Food and Livelihood Security
through Development of Wadis



The impact of climate change on food and nutrition security is exacerbating the existing inequalities in access to resources and contributing to injustice. Those who have done the least to cause the climate change problem are already suffering its impacts on one of their most fundamental human rights – the right to food. The marginalised communities and primitive tribes and communities are adversely affected. Their dependence on the natural resources for income and nutrition has crippled their livelihood. Under-nutrition undermines the coping mechanisms and resilience of vulnerable populations, lessening their capacities to resist and adapt to the consequences of climate change.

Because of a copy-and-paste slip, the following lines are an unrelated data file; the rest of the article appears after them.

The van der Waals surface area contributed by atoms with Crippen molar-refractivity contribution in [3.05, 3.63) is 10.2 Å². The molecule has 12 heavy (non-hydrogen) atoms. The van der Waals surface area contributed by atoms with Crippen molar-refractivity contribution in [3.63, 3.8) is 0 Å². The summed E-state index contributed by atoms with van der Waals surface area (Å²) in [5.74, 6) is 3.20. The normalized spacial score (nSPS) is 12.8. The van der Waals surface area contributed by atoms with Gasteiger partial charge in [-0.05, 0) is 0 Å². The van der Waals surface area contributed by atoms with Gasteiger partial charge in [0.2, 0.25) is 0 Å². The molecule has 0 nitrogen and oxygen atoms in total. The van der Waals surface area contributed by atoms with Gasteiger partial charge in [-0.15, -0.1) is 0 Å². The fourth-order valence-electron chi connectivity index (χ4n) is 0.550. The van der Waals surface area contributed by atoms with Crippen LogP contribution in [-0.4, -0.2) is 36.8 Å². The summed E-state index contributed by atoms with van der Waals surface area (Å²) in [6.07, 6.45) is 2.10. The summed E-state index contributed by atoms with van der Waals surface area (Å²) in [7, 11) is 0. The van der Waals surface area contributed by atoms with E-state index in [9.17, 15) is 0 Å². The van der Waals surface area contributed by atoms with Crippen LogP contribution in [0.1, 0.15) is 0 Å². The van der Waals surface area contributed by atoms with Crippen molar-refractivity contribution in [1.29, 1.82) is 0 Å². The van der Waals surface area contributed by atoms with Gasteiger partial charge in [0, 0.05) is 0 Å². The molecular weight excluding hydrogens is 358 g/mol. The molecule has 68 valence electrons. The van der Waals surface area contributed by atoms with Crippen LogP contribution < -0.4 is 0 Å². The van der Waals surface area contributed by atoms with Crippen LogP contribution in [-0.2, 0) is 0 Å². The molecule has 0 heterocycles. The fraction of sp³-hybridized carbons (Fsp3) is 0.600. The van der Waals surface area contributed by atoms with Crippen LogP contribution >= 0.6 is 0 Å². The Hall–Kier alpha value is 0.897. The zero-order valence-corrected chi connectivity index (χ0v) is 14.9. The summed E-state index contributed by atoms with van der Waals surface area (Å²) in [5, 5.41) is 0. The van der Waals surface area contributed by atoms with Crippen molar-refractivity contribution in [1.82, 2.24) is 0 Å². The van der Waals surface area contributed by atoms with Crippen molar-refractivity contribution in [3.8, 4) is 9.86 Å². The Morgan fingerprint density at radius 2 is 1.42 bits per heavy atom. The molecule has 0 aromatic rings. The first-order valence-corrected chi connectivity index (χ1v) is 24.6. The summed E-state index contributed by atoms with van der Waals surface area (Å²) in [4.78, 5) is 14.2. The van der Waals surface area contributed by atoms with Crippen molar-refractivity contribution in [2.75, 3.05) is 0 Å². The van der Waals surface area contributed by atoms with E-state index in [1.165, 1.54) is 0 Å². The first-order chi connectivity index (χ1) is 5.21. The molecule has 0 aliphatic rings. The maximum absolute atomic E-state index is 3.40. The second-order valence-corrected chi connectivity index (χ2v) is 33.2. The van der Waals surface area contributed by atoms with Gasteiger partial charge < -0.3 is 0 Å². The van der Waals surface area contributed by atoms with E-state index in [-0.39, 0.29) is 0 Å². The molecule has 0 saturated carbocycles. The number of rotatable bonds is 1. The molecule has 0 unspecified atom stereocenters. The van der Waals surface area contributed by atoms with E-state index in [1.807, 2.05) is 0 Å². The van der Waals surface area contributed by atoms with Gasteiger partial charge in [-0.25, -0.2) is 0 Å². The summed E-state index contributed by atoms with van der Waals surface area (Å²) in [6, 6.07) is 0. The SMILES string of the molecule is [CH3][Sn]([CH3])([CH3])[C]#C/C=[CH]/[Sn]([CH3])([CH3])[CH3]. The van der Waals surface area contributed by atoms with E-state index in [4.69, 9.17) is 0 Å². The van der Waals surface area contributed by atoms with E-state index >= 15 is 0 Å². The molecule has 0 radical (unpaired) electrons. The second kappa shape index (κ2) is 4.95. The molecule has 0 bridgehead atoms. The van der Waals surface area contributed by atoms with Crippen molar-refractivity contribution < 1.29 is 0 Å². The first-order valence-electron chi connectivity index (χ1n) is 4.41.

One such community is the designated ‘primitive’ forest-dwelling tribal community of the Sahariyas. Comprising nearly 4 per cent of the tribal population of Madhya Pradesh, the Sahariyas have been forced to move out of their original vocation and livelihood due to increasing depletion of forest resources. Continuous drought and lack of other resources to fall back upon has made them even more vulnerable. They are mostly landless and do not have any profitable skills or training. Illiteracy is rampant in the community and the people are not in a position to access the government benefits and welfare schemes that are meant for them. This leads them to resort to work as daily wage earners either in their own state or having to migrate out to other states in search of work. The only source of earning left for the Sahariyas is farm labour. However, this source of income is also gradually receding in the wake of mechanisation of farm labour.